Missionary Kids, Downward Mobility, and My Friend Sarah–Guest Post by Brianna Meade

Brianna sent me this stunner of a guest post and I love how it swirls together several topics that are valuable to me: missionary kids (I married one), intentionality, downward mobility, and the facing the fears that are inherent when we interact with people who are so different from us. This is a lovely, thoughtful meditation, coming from the best place–in the very middle of a life being changed. I am so grateful for Brianna and her honesty here. 




Missionary Kids, Downward Mobility, and My Friend Sarah

Guest Post by Brianna Meade








I’m a missionary kid who didn’t want to be a missionary kid. Instead of “I’m from Thailand,” I want to say “I’m from Chicago.” In fact this is what I do say.

Being an MK is interesting in a, “Wow, that’s cool, but I don’t understand you at all” type way. Not so great for relating to people. Living in a hut in the jungle on the border of a third-world country doesn’t help if you are desperate to fit in. People rarely know how to respond when it’s brought up. It can be a conversation jump-starter, but it can also be the type of thing where you start to feel alone as the conversation fizzles out because nobody knows what to say.

When my past is brought up, I’ll ramble on about Rice and Elephants and the Thai Language. I’ll hedge my sentences and stories with, “I know you don’t really want to hear this story, but…”  I’m embarrassed by how I grew up, but the bigger issue is that I feel alone. I don’t feel at home in Thailand and don’t belong among Americans–especially American women.

I know what you are thinking if you know anything about missionary kids. Feeling like I don’t belong is a classic MK attitude. MK’s feel as if they don’t fit in either culture. The whole idea of a “Third-Culture-Kid” came from the theory that those who grew up in two cultures only feel at home in a “third” culture that incorporates both–that is, in their “own” created culture. You’d think the one place I’d feel at home is among other MK’s who have the same background, but I don’t. I’m just as uncomfortable around other MKs as around girls who grew up in Chicago. During college, many MKs I knew found solace in International Dinners and Third-Culture Kid Retreats. I avoided all of this.

I don’t talk about Thailand, ever, unless it is brought up.  My years as a missionary kid were difficult and jarring and ended with a full-blown eating disorder that almost killed me. So when other MKs wax nostalgic for Asian noodles or dumplings or bring up how much they miss their “real” home, I feel disingenuous. I feel numb and apathetic.The twinge of sadness that exists just makes me want to run harder towards the American dream.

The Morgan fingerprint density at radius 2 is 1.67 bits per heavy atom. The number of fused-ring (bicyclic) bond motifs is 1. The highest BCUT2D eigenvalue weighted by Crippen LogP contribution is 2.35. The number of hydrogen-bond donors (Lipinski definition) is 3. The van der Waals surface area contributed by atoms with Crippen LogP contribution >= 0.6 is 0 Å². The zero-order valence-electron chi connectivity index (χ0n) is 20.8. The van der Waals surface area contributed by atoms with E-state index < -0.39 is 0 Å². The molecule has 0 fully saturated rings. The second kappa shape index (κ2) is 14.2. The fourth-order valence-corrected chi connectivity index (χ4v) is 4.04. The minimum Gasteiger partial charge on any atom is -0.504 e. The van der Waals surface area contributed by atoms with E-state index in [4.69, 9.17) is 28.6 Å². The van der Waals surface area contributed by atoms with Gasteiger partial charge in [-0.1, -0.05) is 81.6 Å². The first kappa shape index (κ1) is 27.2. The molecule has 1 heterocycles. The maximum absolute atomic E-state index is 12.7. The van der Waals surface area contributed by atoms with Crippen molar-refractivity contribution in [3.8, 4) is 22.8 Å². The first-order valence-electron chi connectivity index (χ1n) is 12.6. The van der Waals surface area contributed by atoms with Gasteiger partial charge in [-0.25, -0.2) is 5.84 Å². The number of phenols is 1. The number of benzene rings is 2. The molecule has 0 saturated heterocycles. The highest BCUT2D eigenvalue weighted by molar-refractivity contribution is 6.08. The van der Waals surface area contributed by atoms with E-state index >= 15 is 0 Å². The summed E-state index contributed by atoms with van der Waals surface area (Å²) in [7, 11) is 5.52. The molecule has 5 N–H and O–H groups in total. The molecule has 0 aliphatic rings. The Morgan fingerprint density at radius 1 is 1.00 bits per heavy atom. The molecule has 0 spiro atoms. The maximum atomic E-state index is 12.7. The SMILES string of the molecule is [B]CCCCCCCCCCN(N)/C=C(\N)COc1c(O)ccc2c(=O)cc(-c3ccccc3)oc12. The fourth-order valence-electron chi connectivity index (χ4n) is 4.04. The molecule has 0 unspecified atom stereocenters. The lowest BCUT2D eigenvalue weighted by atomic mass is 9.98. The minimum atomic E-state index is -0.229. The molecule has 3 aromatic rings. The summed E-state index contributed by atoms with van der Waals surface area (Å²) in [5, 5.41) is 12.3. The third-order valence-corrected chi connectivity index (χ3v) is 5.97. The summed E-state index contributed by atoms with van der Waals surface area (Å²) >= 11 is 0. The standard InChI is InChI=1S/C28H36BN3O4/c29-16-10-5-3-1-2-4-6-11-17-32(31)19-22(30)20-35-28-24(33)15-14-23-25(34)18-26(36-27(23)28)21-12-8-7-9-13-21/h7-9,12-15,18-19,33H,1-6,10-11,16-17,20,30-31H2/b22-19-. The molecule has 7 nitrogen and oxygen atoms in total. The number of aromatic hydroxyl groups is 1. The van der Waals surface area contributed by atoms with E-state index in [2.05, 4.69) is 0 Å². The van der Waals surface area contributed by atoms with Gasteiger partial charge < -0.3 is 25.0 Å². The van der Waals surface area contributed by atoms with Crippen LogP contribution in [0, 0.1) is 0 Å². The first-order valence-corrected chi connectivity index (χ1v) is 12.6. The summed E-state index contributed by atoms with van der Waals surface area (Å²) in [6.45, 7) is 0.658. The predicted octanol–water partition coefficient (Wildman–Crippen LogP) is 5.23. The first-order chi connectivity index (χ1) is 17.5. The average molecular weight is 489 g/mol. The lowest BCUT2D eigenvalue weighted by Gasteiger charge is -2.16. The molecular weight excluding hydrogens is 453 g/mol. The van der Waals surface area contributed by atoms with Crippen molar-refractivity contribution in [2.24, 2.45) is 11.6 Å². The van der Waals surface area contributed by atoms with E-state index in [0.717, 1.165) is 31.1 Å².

When I arrived in the U.S. for college, I tried to assimilate in order to avoid being the “weird” one. I abandoned my MK roots as soon as I could figure out how to dress in North Face jackets and procure boots that looked like UGGs. I tried to assimilate in every way. I steadily acquired pop culture awareness and memorized the names of celebrities.

I rarely claim my childhood in Asia (where I lived for 15 years–more time than I’ve lived anywhere else) as home. Was it my home? I was always an outsider there too. So where does that leave me?

Every once in a while during college, I would go to a Thai food restaurant and ball my eyes out. On the way out, I would swear never to go back to the restaurant again as I wiped snot off my face. It was too confusing and much too painful.

And so, when we moved to North Carolina, I was still hard at work leaving my past behind. So it seemed strangely serendipitous and out-of-nowhere that our apartment complex contained a greater percentage of people of Asian descent than it did  Caucasians. Did this make me happy? Did it make me feel like I was home? On the contrary, it made me feel more exposed and maybe even a little uncomfortable. I didn’t want to presuppose that I had anything in common with my Indian neighbors because I knew (and implicitly felt) that I was just as complicit in stereotyping people–just as likely to misunderstand someone and miss the real story. But in the process of avoiding any representation of my past, of side-stepping my roots and of trying to become someone else, I’d forgotten who I was.

One day I went to the park and found myself surrounded by a large Indian family and several Chinese mothers with their children. I was with my daughter in the sandpit and I felt that familiar feeling of being somewhere you have been many times. Of returning to a place that you have been away from for a long time.